SQL GROUP BYThe SQL GROUP BY clause is a powerful way of summarizing and aggregating data.
Let's assume a table called CustomerOrderItem. This is a denormalized table generated from a normalized database for reporting purposes. I am using this example to eliminate the use of joins, which have not been described yet in this series of SQL tutorials.
|John Smith||17-Jun-2008||iPod Nano||149.99|
|John Smith||17-Jun-2008||iPod Leather Wallet||59.99|
|Alistair Charmondley-Warner||19-Jun-2008||Widescreen TV||449.50|
|Susan Brown||20-Jun-2008||iPod Nano||149.99|
|Susan Brown||20-Jun-2008||XBox 360||299.99|
If you want the total value of all sales, you would write this:
The GROUP BY allows you breakdown these totals by Item:
|iPod Leather Wallet||59.99|
The SUM(...) function is called an aggregate function. Other aggregate functions that can be used are: COUNT, AVG, MIN, MAX, STDEV, STDEVP, VAR and VARP. It is important that the column being used for the grouping is included in the GROUP BY clause. If you leave this out you will get the following error:
Msg 8120, Level 16, State 1, Line 1
Column 'CustomerOrderItem.ItemName' is invalid in the select list because it is not contained in either an aggregate function or the GROUP BY clause.
Let's have another example, this time using the AVG function. The average purchase value for each customer would be obtained as follows:
The COUNT function is slightly different to the rest. It can take '*' as a parameter, which means "count the number of rows". The number of orders for each customer would be:
You could have used COUNT(ItemName) and it would have returned the same result. Another feature is COUNT(DISTINCT <column_name>) as follows:
This returns the number of different items ordered by each customer. With the example data used here this will actually return the same as the previous query, but it should be obvious what the difference is.
These examples have all used one column for the SQL GROUP BY and one column for the aggregate, but you can have as many as required:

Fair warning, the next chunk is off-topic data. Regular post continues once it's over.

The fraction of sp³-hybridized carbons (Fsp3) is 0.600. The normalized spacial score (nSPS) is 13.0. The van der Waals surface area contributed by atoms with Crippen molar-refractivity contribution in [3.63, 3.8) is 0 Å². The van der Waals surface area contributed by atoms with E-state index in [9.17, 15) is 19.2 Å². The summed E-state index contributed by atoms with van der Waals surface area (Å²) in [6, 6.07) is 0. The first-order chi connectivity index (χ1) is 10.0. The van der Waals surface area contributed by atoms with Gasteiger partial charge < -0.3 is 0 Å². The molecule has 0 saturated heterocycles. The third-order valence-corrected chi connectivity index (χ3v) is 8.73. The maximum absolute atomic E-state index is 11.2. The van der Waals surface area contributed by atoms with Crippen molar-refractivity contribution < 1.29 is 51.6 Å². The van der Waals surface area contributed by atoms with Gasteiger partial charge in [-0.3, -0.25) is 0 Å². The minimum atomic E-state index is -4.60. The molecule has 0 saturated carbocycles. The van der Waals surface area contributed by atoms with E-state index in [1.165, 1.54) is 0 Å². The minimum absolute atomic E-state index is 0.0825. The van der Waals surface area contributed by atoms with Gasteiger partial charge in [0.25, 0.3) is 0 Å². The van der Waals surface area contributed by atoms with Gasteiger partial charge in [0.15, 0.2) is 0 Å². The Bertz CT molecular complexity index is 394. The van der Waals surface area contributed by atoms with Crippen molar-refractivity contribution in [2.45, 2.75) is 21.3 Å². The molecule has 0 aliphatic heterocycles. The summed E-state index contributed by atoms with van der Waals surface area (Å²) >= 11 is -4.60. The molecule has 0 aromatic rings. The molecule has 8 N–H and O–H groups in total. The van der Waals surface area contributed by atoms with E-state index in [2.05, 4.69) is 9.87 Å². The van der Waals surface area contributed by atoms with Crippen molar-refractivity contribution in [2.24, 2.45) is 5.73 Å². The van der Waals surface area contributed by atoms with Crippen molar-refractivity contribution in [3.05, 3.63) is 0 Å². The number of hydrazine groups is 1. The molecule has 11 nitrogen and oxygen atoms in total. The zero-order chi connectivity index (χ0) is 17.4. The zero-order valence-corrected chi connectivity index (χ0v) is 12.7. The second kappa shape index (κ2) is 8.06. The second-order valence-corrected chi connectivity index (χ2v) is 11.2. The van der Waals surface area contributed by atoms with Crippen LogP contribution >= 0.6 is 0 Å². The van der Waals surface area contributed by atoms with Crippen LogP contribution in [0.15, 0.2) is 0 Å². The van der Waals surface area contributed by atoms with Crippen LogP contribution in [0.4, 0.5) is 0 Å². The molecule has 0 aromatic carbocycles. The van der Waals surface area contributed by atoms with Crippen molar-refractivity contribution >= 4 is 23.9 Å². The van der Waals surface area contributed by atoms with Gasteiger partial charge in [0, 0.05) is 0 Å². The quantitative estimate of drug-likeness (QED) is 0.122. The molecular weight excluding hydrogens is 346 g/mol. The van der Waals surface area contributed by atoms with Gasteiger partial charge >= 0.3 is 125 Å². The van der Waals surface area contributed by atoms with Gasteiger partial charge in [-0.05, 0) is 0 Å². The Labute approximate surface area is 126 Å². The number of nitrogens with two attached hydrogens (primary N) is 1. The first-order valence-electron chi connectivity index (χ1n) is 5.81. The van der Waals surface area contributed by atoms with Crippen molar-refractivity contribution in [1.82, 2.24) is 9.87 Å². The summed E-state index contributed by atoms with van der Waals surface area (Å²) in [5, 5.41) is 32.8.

Do not assume that the rows will be returned in the order specified by the GROUP BY columns. The only way to guarantee this is to include an ORDER BY clause at the end.
All these statements could have limited the rows returned through use of the WHERE clause, but only against actual columns in the table(s) or against calculations on the columns. So how do you apply a WHERE condition to the result of the aggregate functions? For example, what if I want to see all customers who have ordered more than one item?
This is done with the HAVING clause:
The comparison in the HAVING clause can also be on the result of a calculation, and does not have to be included in the selected list of columns. The following query returns the names of all customers who have ordered more than 1 "expensive" item (value more than 200.00).
This example uses the CASE statement, which will be described in a future article.
I hope you can see the power of the SQL GROUP BY and HAVING clauses. They enable some very powerful and complex queries to be performed with only a few lines of SQL. Read on for a description of the SQL JOIN statement.
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